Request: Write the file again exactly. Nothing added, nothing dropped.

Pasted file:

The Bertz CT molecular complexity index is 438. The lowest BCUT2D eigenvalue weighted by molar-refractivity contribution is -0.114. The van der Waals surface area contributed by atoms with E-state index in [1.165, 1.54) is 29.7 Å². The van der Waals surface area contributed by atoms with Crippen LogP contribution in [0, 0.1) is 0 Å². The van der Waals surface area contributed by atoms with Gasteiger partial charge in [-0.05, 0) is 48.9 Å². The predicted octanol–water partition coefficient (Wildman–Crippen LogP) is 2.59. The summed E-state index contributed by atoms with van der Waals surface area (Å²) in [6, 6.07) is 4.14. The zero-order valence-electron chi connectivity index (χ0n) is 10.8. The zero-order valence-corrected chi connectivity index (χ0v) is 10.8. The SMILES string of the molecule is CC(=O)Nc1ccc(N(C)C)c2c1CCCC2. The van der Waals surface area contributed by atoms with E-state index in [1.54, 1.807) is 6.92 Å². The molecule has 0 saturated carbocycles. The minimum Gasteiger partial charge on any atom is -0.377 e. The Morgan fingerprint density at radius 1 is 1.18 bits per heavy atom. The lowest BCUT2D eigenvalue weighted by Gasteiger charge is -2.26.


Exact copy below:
The Bertz CT molecular complexity index is 438. The lowest BCUT2D eigenvalue weighted by molar-refractivity contribution is -0.114. The van der Waals surface area contributed by atoms with E-state index in [1.165, 1.54) is 29.7 Å². The van der Waals surface area contributed by atoms with Crippen LogP contribution in [0, 0.1) is 0 Å². The van der Waals surface area contributed by atoms with Gasteiger partial charge in [-0.05, 0) is 48.9 Å². The predicted octanol–water partition coefficient (Wildman–Crippen LogP) is 2.59. The summed E-state index contributed by atoms with van der Waals surface area (Å²) in [6, 6.07) is 4.14. The zero-order valence-electron chi connectivity index (χ0n) is 10.8. The zero-order valence-corrected chi connectivity index (χ0v) is 10.8. The SMILES string of the molecule is CC(=O)Nc1ccc(N(C)C)c2c1CCCC2. The van der Waals surface area contributed by atoms with E-state index in [1.54, 1.807) is 6.92 Å². The molecule has 0 saturated carbocycles. The minimum Gasteiger partial charge on any atom is -0.377 e. The Morgan fingerprint density at radius 1 is 1.18 bits per heavy atom. The lowest BCUT2D eigenvalue weighted by Gasteiger charge is -2.26.